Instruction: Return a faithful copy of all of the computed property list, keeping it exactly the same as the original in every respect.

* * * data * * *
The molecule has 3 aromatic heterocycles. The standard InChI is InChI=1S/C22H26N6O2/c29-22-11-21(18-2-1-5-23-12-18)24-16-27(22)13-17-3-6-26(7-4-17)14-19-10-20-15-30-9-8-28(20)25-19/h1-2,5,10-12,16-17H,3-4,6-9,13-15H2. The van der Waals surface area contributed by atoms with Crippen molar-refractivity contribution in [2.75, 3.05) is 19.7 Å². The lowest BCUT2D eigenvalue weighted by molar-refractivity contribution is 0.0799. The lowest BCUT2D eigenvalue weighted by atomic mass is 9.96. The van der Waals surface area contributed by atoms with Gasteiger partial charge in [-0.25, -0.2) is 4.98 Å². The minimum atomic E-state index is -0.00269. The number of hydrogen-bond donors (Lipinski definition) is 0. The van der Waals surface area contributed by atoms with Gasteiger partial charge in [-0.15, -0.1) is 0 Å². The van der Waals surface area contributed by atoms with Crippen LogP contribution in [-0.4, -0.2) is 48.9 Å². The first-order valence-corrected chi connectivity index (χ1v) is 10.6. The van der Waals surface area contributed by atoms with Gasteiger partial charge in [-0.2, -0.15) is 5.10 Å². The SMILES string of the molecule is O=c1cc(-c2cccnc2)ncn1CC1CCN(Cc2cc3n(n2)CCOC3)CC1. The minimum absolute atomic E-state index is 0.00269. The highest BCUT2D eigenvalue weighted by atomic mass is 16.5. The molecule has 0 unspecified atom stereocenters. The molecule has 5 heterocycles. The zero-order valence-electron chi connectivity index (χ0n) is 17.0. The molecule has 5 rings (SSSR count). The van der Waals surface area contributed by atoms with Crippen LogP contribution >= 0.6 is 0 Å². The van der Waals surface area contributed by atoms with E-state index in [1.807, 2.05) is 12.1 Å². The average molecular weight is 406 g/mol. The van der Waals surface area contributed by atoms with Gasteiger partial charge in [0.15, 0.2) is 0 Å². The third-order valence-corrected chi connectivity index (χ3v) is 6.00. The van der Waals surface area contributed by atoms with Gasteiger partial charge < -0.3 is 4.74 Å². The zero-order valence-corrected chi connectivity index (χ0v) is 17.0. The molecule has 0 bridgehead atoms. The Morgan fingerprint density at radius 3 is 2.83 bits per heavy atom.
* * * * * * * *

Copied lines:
The molecule has 3 aromatic heterocycles. The standard InChI is InChI=1S/C22H26N6O2/c29-22-11-21(18-2-1-5-23-12-18)24-16-27(22)13-17-3-6-26(7-4-17)14-19-10-20-15-30-9-8-28(20)25-19/h1-2,5,10-12,16-17H,3-4,6-9,13-15H2. The van der Waals surface area contributed by atoms with Crippen molar-refractivity contribution in [2.75, 3.05) is 19.7 Å². The lowest BCUT2D eigenvalue weighted by molar-refractivity contribution is 0.0799. The lowest BCUT2D eigenvalue weighted by atomic mass is 9.96. The van der Waals surface area contributed by atoms with Gasteiger partial charge in [-0.25, -0.2) is 4.98 Å². The minimum atomic E-state index is -0.00269. The number of hydrogen-bond donors (Lipinski definition) is 0. The van der Waals surface area contributed by atoms with Gasteiger partial charge in [-0.15, -0.1) is 0 Å². The van der Waals surface area contributed by atoms with Crippen LogP contribution in [-0.4, -0.2) is 48.9 Å². The first-order valence-corrected chi connectivity index (χ1v) is 10.6. The van der Waals surface area contributed by atoms with Gasteiger partial charge in [-0.2, -0.15) is 5.10 Å². The SMILES string of the molecule is O=c1cc(-c2cccnc2)ncn1CC1CCN(Cc2cc3n(n2)CCOC3)CC1. The minimum absolute atomic E-state index is 0.00269. The highest BCUT2D eigenvalue weighted by atomic mass is 16.5. The molecule has 0 unspecified atom stereocenters. The molecule has 5 heterocycles. The zero-order valence-electron chi connectivity index (χ0n) is 17.0. The molecule has 5 rings (SSSR count). The van der Waals surface area contributed by atoms with Crippen LogP contribution >= 0.6 is 0 Å². The van der Waals surface area contributed by atoms with E-state index in [1.807, 2.05) is 12.1 Å². The average molecular weight is 406 g/mol. The van der Waals surface area contributed by atoms with Gasteiger partial charge in [0.15, 0.2) is 0 Å². The third-order valence-corrected chi connectivity index (χ3v) is 6.00. The van der Waals surface area contributed by atoms with Gasteiger partial charge < -0.3 is 4.74 Å². The zero-order valence-corrected chi connectivity index (χ0v) is 17.0. The molecule has 0 bridgehead atoms. The Morgan fingerprint density at radius 3 is 2.83 bits per heavy atom.